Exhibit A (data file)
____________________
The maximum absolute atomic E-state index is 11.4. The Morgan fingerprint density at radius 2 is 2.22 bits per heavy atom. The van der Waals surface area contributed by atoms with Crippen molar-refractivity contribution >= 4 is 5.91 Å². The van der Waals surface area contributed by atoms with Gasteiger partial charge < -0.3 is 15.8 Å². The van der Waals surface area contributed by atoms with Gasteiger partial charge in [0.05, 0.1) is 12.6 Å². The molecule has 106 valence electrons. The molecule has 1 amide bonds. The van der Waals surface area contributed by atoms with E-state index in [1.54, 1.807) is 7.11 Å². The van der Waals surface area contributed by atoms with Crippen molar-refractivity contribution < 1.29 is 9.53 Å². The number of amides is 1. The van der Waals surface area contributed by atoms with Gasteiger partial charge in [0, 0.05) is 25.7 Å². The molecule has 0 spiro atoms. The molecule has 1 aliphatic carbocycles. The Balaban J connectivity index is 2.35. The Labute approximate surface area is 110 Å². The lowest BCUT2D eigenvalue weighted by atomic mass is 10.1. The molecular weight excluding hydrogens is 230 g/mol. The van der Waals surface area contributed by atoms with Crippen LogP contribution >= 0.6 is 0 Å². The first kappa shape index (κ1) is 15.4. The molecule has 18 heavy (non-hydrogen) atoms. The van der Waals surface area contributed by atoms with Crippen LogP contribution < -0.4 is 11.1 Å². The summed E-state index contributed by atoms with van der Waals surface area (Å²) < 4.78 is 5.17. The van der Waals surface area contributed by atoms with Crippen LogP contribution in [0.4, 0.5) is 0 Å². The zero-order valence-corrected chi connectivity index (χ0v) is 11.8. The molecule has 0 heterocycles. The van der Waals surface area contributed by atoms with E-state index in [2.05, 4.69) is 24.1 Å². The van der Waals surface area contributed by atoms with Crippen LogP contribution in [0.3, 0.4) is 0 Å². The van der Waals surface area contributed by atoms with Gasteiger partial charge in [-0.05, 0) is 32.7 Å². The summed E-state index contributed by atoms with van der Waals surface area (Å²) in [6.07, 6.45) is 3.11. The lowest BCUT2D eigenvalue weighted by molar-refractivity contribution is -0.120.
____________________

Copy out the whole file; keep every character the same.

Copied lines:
The maximum absolute atomic E-state index is 11.4. The Morgan fingerprint density at radius 2 is 2.22 bits per heavy atom. The van der Waals surface area contributed by atoms with Crippen molar-refractivity contribution >= 4 is 5.91 Å². The van der Waals surface area contributed by atoms with Gasteiger partial charge < -0.3 is 15.8 Å². The van der Waals surface area contributed by atoms with Gasteiger partial charge in [0.05, 0.1) is 12.6 Å². The molecule has 106 valence electrons. The molecule has 1 amide bonds. The van der Waals surface area contributed by atoms with E-state index in [1.54, 1.807) is 7.11 Å². The van der Waals surface area contributed by atoms with Crippen molar-refractivity contribution < 1.29 is 9.53 Å². The number of amides is 1. The van der Waals surface area contributed by atoms with Gasteiger partial charge in [0, 0.05) is 25.7 Å². The molecule has 0 spiro atoms. The molecule has 1 aliphatic carbocycles. The Balaban J connectivity index is 2.35. The Labute approximate surface area is 110 Å². The lowest BCUT2D eigenvalue weighted by atomic mass is 10.1. The molecular weight excluding hydrogens is 230 g/mol. The van der Waals surface area contributed by atoms with Crippen LogP contribution >= 0.6 is 0 Å². The first kappa shape index (κ1) is 15.4. The molecule has 18 heavy (non-hydrogen) atoms. The van der Waals surface area contributed by atoms with Crippen LogP contribution < -0.4 is 11.1 Å². The summed E-state index contributed by atoms with van der Waals surface area (Å²) < 4.78 is 5.17. The van der Waals surface area contributed by atoms with Crippen LogP contribution in [0.4, 0.5) is 0 Å². The zero-order valence-corrected chi connectivity index (χ0v) is 11.8. The molecule has 0 heterocycles. The van der Waals surface area contributed by atoms with E-state index in [2.05, 4.69) is 24.1 Å². The van der Waals surface area contributed by atoms with Crippen LogP contribution in [0.3, 0.4) is 0 Å². The van der Waals surface area contributed by atoms with Gasteiger partial charge in [-0.05, 0) is 32.7 Å². The summed E-state index contributed by atoms with van der Waals surface area (Å²) in [6.07, 6.45) is 3.11. The lowest BCUT2D eigenvalue weighted by molar-refractivity contribution is -0.120.